While there have been substantial healthcare improvements in sub-Saharan Africa over the past decade, there are still many people without access to healthcare.
One in ten African children will not survive to their fifth birthday.
A person born in sub-Saharan Africa has a life expectancy 20 years less than a person born in United States.
Infectious diseases are now coupled with an increasing burden of non-communicable diseases such as diabetes and cardiovascular diseases.
There are fewer than three healthcare workers per 10,000 people. The World Health Organization recommends a minimum ratio of 20 per 10,000 people.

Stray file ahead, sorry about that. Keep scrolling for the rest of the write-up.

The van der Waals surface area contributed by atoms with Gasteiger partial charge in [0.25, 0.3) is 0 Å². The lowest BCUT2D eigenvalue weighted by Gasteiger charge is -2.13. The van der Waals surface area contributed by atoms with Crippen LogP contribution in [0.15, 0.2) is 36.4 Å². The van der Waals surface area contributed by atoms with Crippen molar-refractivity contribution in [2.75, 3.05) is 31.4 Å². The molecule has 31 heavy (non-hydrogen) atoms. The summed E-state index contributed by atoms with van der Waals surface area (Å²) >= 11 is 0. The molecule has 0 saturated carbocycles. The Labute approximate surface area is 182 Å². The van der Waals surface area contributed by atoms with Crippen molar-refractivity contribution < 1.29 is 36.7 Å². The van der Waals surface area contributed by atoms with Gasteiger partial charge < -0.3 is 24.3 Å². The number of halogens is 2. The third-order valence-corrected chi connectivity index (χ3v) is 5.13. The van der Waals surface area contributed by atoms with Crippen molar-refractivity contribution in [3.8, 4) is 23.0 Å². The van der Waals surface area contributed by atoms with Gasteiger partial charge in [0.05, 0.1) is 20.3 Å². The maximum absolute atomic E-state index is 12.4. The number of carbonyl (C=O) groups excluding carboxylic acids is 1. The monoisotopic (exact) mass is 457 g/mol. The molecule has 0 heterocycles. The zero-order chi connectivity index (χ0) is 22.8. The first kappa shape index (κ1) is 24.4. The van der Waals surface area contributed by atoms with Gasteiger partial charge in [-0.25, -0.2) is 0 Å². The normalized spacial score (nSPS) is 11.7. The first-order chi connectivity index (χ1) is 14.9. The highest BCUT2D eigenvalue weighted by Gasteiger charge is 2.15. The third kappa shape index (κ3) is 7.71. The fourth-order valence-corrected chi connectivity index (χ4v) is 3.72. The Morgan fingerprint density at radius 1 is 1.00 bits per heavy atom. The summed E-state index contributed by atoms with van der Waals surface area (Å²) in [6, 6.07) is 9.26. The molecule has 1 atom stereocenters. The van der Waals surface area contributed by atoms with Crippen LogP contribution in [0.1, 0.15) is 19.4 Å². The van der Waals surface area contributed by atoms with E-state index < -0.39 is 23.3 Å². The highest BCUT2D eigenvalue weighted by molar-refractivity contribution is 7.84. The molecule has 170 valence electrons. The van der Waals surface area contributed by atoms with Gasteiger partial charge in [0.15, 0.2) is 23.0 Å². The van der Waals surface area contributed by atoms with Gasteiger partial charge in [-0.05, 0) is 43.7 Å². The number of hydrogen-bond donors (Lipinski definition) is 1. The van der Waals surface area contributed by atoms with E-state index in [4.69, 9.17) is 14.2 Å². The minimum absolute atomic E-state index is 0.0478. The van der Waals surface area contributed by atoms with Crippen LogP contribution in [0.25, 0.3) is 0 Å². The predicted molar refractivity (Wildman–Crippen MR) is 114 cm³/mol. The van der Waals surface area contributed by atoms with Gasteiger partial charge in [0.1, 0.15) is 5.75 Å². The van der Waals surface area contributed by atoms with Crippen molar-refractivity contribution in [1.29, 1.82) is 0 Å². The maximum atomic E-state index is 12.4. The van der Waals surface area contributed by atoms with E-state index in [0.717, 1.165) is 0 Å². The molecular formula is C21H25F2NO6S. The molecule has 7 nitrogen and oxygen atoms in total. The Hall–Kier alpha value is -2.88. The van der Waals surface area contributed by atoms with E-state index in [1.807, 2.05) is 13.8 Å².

A Tanzanian woman is 80 times more likely to die in childbirth than an American woman.
Access to the most basic healthcare services is limited, particularly for the 70% of Tanzanians who live in rural areas. Most will go their entire life without seeing a doctor.
Preventable and treatable diseases, such as diarrheal and common respiratory infections, account for the majority of deaths in Tanzania.
We take a comprehensive approach to improving the Tanzanian health system. Three key elements guide our work:
We view a health system as an interconnected web of elements. We recognize that each of these elements must be functional to enable effective delivery of care. In alignment with the World Health Organization’s Health System Framework, we address the key elements of the health system to deliver integrated solutions and improve the entire system.